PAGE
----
sex with the Levite. Throughout
the Bible, especially in the Old Testament, homosexuality is at the top
of the list of sexual sins.
verse 23 we see the old man saying, "no my friends".
They probably weren't his friends, but maybe the old man figured
if he was nice to them, they would leave.
24 shows us the culture of the day.
Male guests were important, and, even more important than female
guests. The old man
volunteered his own virgin daughter and the Levite's daughter to these
men. Letting his own
daughter to be sexually abused to save the vile acts to be performed on
a male stranger is hard for us to imagine.
You also wonder how the Levite would allow his concubine outside
with these men, but apparently he did.
This was a male dominated world.
need to note at this point, that all pagan societies treated women
poorly. The Law of Moses was
the first document that promoted better times for women and a better
sense of equality. That
being said, there was, and I believe still is, in the mind of God, an
order to be followed. The apostle Paul put it this way.
He told us that men should love their wives as Christ loved the
church. (Ephesians 5:22 and following) He told the women to submit to
their husbands. He also said
that in the church a woman should not have authority over a man.
The point is simple. In
the chain of authority, a man is over a woman.
This however does not mean a man is a dictator over a woman.
A man should love a woman as Christ loves us, who by the way,
died for us. This kind of
love was not seen in pagan societies, and it wasn't until the Law of
Moses came, that it was seen in history.
The simple fact is, when men live as the Lord would have them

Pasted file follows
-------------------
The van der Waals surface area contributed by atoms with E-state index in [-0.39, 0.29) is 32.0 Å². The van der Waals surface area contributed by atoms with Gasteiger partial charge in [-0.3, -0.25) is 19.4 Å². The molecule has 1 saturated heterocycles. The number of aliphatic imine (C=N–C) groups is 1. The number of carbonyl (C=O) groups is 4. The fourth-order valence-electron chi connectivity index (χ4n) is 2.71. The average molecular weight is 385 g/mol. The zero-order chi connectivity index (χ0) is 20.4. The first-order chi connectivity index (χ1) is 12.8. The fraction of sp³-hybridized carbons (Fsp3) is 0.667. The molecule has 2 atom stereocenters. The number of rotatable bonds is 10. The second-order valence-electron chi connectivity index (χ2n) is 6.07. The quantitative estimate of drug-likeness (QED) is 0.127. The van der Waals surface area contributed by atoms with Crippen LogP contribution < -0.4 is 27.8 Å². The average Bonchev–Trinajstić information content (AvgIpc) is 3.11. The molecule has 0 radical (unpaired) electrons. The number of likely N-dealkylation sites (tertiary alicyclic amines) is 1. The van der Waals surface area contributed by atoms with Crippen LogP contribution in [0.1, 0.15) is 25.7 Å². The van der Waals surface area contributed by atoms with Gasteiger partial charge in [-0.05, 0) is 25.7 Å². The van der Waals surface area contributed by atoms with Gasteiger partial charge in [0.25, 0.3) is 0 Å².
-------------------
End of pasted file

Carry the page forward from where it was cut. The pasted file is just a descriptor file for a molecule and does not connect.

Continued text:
live, women live a much better life.
This was not the case here.
in verse 25 to 28 we see that the Levite's concubine was raped all night
by many men. The Levite got
up in the morning, saw his concubine lying at the door, as if she tried
to make it inside the house but just couldn't get there.
The Levite simply said, "get up".
I can't say for sure, but my guess is that when the Levite saw
his concubine at the threshold of the door, thinking she was alive, he
just said "get up", as if, "what are you doing down
there. Let's get
going", without any concern for what she had just been through.
fact of the matter is that the Levite's concubine was dead.
The men raped her so badly she had died. In
verses 28 to 31, after the Levite got home, he cut up his concubine into
12 pieces and his servants send each piece to each tribe of
Hebrew words "cut up" here are words that would normally be
used as "cut up" as in an animal sacrifice for worship of God.
We should note that Levites were like modern day butchers.
They knew how to cut animals for sacrifice and then cook those
parts that weren't used in the sacrifice.
This Levite man knew how to cut up his concubine.
this chapter shows us how depraved
chapter ends with the words, "think about this … Tell us what to
do"? Even in their
state of great depravity, Israelis were dumbfounded.
As the western world today moves away from its Judeo Christian
consensus we once gave ourselves to, we become
more pagan. With this new paganism will come such vile events as this.
We're beginning to see it right now in 2012.